Most literary scholars would argue against such a character as a ‘protagonist within an antagonist’ but in Kayibanda’s free radical nature, Kakwenza successfully reflects a society deprived of values by the fate of one man. Here is Kayibanda galloping head-fast against himself and the society at large. And there is no one to stop him. Just himself. And his greed.


The greedy barbarian grabs anything he fancies, tortures anyone who stands up to him and kills to console his limitless depravity. This is a man the writer builds with mock ease and punctuates with spellbinding mythical practices and the occult, forcing ribald imaginations of reality. And it’s no mean task throughout the 130-page novel as one skims through to see if Kayibanda will mend his ways or be stopped.


Praise to Kakwenza, who went missing last week with his family and lawyer Eron Kiiza, of Kiiza and Mugisha Advocates, saying he had been picked up by security over this bold book.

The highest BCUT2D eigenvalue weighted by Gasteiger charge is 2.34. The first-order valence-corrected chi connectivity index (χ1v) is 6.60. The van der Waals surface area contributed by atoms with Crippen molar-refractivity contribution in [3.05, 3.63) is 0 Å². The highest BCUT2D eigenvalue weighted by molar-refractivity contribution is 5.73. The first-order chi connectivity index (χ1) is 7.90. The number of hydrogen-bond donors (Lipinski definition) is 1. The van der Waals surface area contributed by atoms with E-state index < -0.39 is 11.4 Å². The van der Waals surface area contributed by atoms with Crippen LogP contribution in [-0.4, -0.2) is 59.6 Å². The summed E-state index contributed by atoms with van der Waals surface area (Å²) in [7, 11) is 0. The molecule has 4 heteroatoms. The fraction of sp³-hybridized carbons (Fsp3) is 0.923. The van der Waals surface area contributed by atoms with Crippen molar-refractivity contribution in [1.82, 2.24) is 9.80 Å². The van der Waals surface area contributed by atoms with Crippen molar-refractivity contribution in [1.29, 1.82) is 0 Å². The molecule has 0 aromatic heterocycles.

The Greedy Barbarian is politically bold, socially sarcastic, and literarily a bang. It’s a socio-politically mirror-sque story written with such free will that it leaves a reader wondering what would follow limitless greed such as of Kayibanda. For the answer, the writer gambles.

KAKWENZA AT A GLANCE
Name: Kakwenza Rukirabashaija
Born: November 1, 1988
Place: Kebusoni, Rukungiri District
Education: Trained journalist, student of Law at Cavendish University
Vocation: Farmer, executive director at Kakwenza Education Foundation
Author; The Greedy Barbarian, Log Cabin and the Banana Republic where writing is treasonous.